• 1Proposed
  • 2Under Assessment
  • 3Preliminary Assessed
  • 4Assessed
  • 5Published

Ramalina portosantana Krog

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Scientific name
Ramalina portosantana
Common names
IUCN Specialist Group
Assessment status
Proposed by
André Aptroot
Göran Thor
André Aptroot
Comments etc.
Anders Dahlberg, Sergio Perez-Ortega

Assessment Notes

Taxonomic notes

Thallus saxicolous, ascending, becoming subpendulous on steep rock faces, rigid, up to 6 cm long, with a number of branches from a holdfast up to 5 mm wide. Branches greyish yellow, sometimes partly pale brown, solid, simple or sparingly branched, subterete or more or less complanate, 1-2 mm wide, tapering gradually towards blunt apices, surface rugulose, with shiny corticate areas interspersed with low, irregularly reticulate ridges which here and there develop pseudocyphellae. Cortex up to 80 um thick, of thick-walled, mainly anticlinal hyphae. Chondroid tissue well-developed, occasionally adjoining the cortex but mostly forming numerous strands embedded in a dense medulla. Soredia absent. Apothecia not seen. Pycnidia mostly with black ostioles.
Chemistry (TLC): Salazinic acid, usnic acid (trace).

Why suggested for a Global Red List Assessment?

This macrolichen belongs to a genus with (for fungi) many species with narrow distribution. It occurs only on one volcano on a small island.

Described long ago and never found anywhere else, but always found by lichenologists visiting the only location

This species has not been assessed further because its phylogenetic independence from Ramalina decipiens is not certain.

Geographic range

Only on the summit area of the Pico do Facho volcano on the island of Porto Santo
Growing together with (other) endemic macrolichens, such as Anzia centrifuga, Ramalina confertula, R. erosa, R. jamesii, R. nematodes and R. timdaliana.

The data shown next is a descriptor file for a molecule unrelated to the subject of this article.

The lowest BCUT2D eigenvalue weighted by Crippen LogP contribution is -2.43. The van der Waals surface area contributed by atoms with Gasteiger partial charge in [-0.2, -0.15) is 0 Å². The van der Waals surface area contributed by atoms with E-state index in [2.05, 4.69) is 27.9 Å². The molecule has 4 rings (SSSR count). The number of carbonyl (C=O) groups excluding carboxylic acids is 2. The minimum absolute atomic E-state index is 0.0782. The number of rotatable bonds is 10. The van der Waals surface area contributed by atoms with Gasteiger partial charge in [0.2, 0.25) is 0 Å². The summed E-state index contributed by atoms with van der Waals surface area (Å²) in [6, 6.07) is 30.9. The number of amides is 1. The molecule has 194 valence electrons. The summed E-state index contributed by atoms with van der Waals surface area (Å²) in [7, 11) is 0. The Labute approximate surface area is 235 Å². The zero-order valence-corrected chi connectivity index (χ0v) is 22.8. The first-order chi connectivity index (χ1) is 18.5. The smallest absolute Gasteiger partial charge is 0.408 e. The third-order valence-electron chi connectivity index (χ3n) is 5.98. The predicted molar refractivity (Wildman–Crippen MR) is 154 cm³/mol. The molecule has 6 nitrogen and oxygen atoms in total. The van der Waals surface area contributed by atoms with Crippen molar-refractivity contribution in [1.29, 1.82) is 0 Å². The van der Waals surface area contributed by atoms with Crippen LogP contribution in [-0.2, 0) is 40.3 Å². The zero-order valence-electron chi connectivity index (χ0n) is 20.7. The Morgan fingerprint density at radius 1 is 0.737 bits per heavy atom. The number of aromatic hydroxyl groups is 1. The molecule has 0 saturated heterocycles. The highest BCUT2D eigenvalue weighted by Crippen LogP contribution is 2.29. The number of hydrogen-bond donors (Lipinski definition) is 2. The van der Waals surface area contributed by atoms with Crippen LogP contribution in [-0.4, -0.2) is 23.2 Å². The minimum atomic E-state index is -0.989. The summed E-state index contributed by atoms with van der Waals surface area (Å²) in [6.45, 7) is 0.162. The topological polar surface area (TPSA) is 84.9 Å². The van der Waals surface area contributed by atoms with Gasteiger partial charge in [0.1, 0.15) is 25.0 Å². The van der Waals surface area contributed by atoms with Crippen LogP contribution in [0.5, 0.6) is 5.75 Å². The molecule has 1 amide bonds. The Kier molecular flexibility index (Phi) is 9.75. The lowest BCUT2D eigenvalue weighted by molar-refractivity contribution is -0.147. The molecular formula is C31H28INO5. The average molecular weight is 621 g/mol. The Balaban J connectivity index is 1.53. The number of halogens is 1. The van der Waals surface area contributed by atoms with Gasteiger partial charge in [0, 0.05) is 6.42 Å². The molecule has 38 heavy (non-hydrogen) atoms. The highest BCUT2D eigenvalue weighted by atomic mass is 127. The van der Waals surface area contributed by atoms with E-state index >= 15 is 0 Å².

Population and Trends

On exposed lava rock on and near the summit of the Pico do Facho, Pico do Castelo and Pico Branco volcanoes on Porto Santo, occupying an area of at most several square decameters.

Population Trend: Uncertain

Habitat and Ecology

On exposed lava rock.

Rocky Areas [e.g. inland cliffs, mountain peaks]


Direct:  Increased climbing of the summit by tourists will deteriorate the populations.
Direct: Further collecting by lichenologists or naturalists, which should be forbidden.
Indirect: Climate change may change this unique habitat, and even with subtle changes the chances are high that the species goes extinct soon. It will in any case not be able to successfully colonize another locality, not on its own, and possible also not with human help, as the conditions are apparently critical. Why else would this species be restricted to such a small area in the world?

Tourism & recreation areasIntentional use (species being assessed is the target)

Conservation Actions

Tourism to the summit of the Pico de Facho should be strictly regulated, either by forbading accees altogether (which will impossible to control) or rather by opening a small trail and putting an information shield in place alerting the tourist on the unique lichens present, and the harm done to them by trampling.
The species should feature on a leaflet with protected plants.

Site/area protectionAwareness & communications

Research needed

Use and Trade


H. Krog (1990) New Ramalina species from Porto Santo, Madeira. Lichenologist 22: 241-247.
A. Aptroot & F. Schumm. 2008. Key to Ramalina species known from Atlantic islands, with two new species from the Azores. Sauteria 15: 21-57.

Known distribution - countries

Regional Population and Trends

Country Trend Redlisted